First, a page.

Are there distinct differences between genuine rags from the late 1800s/early 1900s and rags written later in the century, post-1950?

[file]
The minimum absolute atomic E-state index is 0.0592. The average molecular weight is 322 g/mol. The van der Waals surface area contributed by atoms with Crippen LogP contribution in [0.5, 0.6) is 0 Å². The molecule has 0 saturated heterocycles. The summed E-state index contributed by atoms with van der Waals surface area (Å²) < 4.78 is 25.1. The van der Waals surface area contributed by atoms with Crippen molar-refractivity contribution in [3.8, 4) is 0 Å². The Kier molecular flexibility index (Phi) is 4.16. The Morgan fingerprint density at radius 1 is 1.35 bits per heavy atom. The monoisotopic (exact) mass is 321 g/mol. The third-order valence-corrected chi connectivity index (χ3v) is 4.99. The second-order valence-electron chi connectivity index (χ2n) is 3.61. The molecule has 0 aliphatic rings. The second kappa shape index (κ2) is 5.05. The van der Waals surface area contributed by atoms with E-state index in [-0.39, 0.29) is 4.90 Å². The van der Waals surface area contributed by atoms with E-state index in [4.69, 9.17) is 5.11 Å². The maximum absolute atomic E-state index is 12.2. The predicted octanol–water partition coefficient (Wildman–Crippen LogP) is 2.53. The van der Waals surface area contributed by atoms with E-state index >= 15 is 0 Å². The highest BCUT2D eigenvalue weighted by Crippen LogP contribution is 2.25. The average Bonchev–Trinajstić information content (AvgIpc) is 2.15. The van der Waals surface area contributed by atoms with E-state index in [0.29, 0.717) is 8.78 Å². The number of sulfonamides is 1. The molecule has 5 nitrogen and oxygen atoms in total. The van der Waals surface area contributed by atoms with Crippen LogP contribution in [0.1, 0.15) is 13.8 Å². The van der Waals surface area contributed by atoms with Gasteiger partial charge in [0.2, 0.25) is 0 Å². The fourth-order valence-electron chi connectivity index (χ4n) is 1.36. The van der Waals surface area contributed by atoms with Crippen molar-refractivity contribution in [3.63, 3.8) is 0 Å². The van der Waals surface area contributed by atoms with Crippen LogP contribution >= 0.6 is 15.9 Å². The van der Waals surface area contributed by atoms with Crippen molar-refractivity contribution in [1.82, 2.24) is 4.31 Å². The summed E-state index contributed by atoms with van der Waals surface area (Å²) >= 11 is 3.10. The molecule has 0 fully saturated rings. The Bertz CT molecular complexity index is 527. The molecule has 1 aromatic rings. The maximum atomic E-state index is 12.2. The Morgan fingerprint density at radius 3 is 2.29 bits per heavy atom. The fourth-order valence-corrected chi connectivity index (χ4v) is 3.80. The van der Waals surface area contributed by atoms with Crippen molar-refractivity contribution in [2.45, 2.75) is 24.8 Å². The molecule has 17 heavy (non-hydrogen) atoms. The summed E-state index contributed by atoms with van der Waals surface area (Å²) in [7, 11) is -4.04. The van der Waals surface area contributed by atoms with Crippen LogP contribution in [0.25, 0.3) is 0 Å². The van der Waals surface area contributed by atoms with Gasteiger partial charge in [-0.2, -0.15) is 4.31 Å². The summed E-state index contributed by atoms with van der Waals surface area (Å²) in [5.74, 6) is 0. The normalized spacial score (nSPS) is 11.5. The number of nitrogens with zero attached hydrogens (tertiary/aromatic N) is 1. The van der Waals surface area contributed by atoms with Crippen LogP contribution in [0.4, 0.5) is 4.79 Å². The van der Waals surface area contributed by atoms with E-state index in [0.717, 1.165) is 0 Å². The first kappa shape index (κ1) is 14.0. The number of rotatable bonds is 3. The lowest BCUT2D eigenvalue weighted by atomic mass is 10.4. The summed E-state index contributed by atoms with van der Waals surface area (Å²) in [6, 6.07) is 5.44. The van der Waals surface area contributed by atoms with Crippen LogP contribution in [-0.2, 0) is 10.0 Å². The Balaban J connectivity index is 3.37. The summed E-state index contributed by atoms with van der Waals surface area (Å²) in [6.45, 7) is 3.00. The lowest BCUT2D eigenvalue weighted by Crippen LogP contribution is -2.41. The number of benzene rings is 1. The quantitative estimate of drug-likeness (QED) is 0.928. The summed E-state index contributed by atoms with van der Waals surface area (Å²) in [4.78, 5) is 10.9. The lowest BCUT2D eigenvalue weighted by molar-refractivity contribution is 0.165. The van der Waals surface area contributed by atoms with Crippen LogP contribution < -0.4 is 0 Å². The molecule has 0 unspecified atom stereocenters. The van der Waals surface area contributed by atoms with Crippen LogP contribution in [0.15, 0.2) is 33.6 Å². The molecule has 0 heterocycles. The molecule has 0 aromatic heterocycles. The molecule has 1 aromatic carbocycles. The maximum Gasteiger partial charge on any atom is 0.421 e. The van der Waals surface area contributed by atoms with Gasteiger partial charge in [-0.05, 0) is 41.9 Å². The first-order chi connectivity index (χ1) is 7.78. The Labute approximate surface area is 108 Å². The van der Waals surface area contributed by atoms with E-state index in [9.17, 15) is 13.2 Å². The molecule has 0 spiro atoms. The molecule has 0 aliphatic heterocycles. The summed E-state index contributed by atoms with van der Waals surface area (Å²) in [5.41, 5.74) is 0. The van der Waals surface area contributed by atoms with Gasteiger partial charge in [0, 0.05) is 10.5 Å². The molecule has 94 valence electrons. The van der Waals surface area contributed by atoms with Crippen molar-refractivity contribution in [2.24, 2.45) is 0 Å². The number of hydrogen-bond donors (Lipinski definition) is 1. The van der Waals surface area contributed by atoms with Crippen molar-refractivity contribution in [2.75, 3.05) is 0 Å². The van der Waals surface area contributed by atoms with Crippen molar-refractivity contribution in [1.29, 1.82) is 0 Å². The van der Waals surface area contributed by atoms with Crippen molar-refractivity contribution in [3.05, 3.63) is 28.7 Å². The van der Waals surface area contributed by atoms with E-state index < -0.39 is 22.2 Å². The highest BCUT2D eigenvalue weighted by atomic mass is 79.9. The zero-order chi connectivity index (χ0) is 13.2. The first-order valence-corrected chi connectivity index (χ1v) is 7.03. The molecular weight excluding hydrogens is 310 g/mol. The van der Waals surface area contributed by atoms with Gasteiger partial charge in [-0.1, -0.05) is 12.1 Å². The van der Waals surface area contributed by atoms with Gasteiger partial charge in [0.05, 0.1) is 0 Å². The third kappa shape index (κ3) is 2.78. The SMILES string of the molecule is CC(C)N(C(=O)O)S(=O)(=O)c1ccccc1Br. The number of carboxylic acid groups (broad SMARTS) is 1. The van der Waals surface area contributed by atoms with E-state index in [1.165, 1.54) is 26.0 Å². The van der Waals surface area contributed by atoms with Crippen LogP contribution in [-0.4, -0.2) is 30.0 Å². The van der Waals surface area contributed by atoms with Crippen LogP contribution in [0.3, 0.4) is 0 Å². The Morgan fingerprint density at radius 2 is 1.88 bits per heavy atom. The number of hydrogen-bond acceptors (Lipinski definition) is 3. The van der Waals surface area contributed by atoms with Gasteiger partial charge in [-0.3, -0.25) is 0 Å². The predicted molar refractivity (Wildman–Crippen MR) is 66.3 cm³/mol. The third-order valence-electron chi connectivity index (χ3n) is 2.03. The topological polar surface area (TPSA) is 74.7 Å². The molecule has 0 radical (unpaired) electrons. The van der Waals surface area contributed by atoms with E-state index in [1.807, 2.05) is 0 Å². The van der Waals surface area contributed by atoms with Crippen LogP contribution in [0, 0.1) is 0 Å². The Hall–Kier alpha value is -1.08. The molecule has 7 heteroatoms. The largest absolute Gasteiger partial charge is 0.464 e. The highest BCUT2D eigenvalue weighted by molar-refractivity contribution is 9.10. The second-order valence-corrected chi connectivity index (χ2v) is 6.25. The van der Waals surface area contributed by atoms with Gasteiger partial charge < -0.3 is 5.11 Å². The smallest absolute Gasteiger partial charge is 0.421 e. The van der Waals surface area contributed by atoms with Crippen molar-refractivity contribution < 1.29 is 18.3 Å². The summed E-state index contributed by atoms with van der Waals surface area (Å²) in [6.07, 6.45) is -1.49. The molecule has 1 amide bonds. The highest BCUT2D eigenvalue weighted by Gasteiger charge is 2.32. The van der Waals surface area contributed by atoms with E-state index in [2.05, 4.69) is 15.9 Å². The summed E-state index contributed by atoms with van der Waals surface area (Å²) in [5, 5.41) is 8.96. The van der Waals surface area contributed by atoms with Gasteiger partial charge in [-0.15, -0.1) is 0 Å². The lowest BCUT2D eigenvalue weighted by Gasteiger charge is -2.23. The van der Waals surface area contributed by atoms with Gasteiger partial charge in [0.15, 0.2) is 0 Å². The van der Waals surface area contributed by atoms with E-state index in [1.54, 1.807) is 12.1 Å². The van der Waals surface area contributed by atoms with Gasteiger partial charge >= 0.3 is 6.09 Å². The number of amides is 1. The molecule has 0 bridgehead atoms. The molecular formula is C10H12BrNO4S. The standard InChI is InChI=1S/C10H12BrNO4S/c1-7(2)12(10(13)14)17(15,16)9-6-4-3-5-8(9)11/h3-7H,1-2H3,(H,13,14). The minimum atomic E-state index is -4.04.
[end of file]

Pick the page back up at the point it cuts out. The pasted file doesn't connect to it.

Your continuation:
Well, first off, I cannot accept the premise that rags written during any of the several ragtime revivals that began to occur in the early 1940s and beyond are less “genuine” or authentic than those written during the original era. I’ve composed more than 70 ragtime piano pieces over the last 24+ years, and one of my goals has always been to try to infuse these pieces with the same feeling and spirit as any of the rags that came out in the early 1900s. And I would say that many of those who have written their own ragtime pieces since 1950 have probably also strived to accomplish this same purpose. However, there are two distinct schools of thought on this issue that have arisen more or less since the 1990s. A small but influential enclave of ragtime composers today consider their works to be, by design, unlike any other ragtime written before or since. The name that has attached itself to this movement is “Terra Verde” or, literally, “green earth.” The idea is to synthesize several different styles of music indigenous to North America in the 19th and 20th centuries. Most of the composers of Terra Verde, whether they label their pieces as such or not, view any other contemporary ragtime that doesn’t try to break new ground as superfluous. Also, they have attached the name “nostalgia ragtime” to said compositions.